Just take the Shanghai Cooperation Organization, which India is now set to join alongside Pakistan and Mongolia. Despite boasting the word “cooperation” in its name, the group’s six members have in practice found cooperation enormously difficult and regional rivalries abound.
In Central Asia, independence erected international borders where none had existed. It divided families and communities, and separated water from farmers and fields. In the Soviet period, settling disputes was easy. The disputants could simply look to Moscow to decide by administrative fiat. But independent Central Asian governments, no longer able to rely on Soviet diktat, have been forced to negotiate complex intergovernmental agreements on everything - from crossing a border to sharing water. And in most cases, they have failed utterly to reach effective, much less durable, agreements.
The most enduring lesson, then, is that habits of cooperation emerge from mutual interests, shared objectives, andjoint efforts to confront real problems. And that argues for a serious effort, as India aims to “act, not just look, East,” to emphasize informal coalitions in response to functional problems—and bring India’s strengths into thelarger groupings in ways that that directlytarget specific policy challenges.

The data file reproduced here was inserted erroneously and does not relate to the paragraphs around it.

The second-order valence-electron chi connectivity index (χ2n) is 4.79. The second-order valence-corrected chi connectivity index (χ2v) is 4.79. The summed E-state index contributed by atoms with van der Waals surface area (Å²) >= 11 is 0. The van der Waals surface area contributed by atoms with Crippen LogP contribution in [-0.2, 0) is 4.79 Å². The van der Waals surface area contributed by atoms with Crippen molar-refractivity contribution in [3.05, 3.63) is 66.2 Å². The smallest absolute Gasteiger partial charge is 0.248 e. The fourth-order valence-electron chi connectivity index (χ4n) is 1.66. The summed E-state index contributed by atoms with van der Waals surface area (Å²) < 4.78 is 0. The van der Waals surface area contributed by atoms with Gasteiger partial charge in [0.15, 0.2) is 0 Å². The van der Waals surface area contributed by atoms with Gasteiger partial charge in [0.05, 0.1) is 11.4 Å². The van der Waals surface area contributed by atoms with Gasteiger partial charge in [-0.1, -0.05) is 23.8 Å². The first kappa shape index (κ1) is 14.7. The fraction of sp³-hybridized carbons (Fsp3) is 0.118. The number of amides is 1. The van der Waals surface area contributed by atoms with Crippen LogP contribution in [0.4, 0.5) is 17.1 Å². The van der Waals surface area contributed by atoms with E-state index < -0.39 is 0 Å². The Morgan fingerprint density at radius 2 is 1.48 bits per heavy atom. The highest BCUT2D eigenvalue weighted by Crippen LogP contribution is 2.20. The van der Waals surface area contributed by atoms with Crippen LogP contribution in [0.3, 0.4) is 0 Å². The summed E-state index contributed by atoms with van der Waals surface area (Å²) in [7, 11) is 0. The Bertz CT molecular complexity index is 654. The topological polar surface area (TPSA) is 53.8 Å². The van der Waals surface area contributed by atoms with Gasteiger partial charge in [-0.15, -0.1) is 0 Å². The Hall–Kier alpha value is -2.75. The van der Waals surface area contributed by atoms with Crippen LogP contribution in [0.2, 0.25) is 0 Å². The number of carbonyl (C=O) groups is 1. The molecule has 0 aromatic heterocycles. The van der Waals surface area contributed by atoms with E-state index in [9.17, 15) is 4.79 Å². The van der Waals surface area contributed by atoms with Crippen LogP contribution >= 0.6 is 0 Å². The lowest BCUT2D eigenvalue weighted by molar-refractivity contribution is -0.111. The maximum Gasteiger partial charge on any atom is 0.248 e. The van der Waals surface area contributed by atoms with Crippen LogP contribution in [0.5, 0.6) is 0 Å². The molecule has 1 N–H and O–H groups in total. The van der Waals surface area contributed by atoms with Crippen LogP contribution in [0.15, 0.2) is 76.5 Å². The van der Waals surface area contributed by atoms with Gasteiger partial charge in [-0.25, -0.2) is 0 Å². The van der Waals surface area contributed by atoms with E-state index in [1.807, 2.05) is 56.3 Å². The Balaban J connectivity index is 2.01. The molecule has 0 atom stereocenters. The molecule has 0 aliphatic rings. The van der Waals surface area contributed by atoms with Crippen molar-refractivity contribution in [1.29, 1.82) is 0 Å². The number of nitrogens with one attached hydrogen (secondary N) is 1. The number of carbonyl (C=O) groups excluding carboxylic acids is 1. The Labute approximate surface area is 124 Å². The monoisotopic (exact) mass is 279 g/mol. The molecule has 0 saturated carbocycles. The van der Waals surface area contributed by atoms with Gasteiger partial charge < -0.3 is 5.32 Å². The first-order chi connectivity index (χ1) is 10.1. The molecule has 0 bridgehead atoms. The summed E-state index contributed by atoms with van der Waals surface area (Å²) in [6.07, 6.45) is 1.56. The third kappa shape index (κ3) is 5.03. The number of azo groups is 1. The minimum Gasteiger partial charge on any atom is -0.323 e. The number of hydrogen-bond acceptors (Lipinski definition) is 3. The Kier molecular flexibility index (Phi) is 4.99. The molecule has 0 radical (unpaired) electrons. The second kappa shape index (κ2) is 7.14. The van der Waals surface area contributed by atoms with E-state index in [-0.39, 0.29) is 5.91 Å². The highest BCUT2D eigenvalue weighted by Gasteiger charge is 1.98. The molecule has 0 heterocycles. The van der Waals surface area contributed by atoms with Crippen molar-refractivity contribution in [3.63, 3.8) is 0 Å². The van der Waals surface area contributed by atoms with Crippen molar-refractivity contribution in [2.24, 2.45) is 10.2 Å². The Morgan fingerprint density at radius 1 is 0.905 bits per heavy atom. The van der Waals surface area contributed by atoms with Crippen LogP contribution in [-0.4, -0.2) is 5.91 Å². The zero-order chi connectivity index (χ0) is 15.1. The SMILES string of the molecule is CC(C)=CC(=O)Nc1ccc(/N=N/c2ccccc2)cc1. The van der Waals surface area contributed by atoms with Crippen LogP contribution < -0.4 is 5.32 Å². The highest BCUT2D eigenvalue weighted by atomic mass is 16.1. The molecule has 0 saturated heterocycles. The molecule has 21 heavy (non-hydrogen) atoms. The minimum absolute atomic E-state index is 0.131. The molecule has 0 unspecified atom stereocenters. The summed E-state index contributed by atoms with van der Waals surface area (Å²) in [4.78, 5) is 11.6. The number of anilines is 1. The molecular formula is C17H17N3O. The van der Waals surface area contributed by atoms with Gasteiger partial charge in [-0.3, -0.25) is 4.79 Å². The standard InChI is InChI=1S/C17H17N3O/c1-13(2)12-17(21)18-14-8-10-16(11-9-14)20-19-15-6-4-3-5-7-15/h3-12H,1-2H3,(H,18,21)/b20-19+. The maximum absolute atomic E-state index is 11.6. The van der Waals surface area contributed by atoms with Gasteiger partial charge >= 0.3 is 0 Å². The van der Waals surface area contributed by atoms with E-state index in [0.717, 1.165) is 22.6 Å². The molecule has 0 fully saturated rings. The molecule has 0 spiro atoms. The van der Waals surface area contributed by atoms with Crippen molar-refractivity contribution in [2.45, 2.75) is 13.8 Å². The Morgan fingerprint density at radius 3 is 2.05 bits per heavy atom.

In several areas, from maritime security to financial stability, India brings tangible capability and experience to the table. So rather than simply seeking to join this or that group and then rearrange the deck chairs, “acting East” should mean putting a premium on flexibility, action and informality in India’s Asian partnerships.
Here’s an example: the Tsunami Core Group, through which the United States, India, Japan and Australia provided quick relief around the Indian Ocean for nine days in 2004 and 2005. As former US Undersecretary of State Marc Grossman once put it, the Core Group “was an organization that never met in one of diplomacy’s storied cities, never issued a communiqué, never created a secretariat and took as one of its successes its own demise”.
The group, with Indian participation, was effective precisely because it was ad hoc. And that provides a model: India can make unique contributions, especially in informal settings, on issues where it marries interest with capability.
Nuclear power? Few Asian countries are major civil nuclear players. So from safety to reactor design, India is in a unique club.
The maritime commons? India marries interest, a capable navy and strong relationships on both sides of the Malacca Strait.
Environmental security? India is a major energy user and carbon emitter. Whatever may or may not happen in global climate talks, ad hoc responses among and with select players, especially in technology development, expands the field of play.
Ultimately, the solution to problems emerges from capability and interest, not abstract geometry. That is an important lesson — for India and all countries — as Asia approaches its season of summits.
(Evan A. Feigenbaum is Vice Chairman of the Paulson Institute at the University of Chicago and Nonresident Senior Associate in the Asia Program at the Carnegie Endowment for International Peace. He is a former US Deputy Assistant Secretary of State for South Asia and Central Asia. The views expressed are personal. He can be contacted at firstname.lastname@example.org)